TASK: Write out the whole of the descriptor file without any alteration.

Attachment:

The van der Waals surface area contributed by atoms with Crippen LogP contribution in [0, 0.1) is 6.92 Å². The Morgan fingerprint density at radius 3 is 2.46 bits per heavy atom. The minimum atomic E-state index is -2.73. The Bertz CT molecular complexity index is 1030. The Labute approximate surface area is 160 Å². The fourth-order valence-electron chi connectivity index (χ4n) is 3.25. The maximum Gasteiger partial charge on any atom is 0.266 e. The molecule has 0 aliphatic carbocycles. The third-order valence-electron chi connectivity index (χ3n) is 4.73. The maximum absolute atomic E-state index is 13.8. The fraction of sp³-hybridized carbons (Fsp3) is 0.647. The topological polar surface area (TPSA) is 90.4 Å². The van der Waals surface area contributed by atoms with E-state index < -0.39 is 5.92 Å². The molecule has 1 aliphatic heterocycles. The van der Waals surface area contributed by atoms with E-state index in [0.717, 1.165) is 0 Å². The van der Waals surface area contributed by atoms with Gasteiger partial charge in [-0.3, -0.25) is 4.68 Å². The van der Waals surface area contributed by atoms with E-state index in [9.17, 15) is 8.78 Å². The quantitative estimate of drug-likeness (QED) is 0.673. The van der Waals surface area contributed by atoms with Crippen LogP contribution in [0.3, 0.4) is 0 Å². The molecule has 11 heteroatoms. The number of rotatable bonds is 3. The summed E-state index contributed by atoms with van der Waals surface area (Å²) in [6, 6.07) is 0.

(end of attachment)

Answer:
The van der Waals surface area contributed by atoms with Crippen LogP contribution in [0, 0.1) is 6.92 Å². The Morgan fingerprint density at radius 3 is 2.46 bits per heavy atom. The minimum atomic E-state index is -2.73. The Bertz CT molecular complexity index is 1030. The Labute approximate surface area is 160 Å². The fourth-order valence-electron chi connectivity index (χ4n) is 3.25. The maximum Gasteiger partial charge on any atom is 0.266 e. The molecule has 0 aliphatic carbocycles. The third-order valence-electron chi connectivity index (χ3n) is 4.73. The maximum absolute atomic E-state index is 13.8. The fraction of sp³-hybridized carbons (Fsp3) is 0.647. The topological polar surface area (TPSA) is 90.4 Å². The van der Waals surface area contributed by atoms with E-state index < -0.39 is 5.92 Å². The molecule has 1 aliphatic heterocycles. The van der Waals surface area contributed by atoms with E-state index in [0.717, 1.165) is 0 Å². The van der Waals surface area contributed by atoms with Gasteiger partial charge in [-0.3, -0.25) is 4.68 Å². The van der Waals surface area contributed by atoms with E-state index in [9.17, 15) is 8.78 Å². The quantitative estimate of drug-likeness (QED) is 0.673. The van der Waals surface area contributed by atoms with Crippen LogP contribution in [0.3, 0.4) is 0 Å². The molecule has 11 heteroatoms. The number of rotatable bonds is 3. The summed E-state index contributed by atoms with van der Waals surface area (Å²) in [6, 6.07) is 0.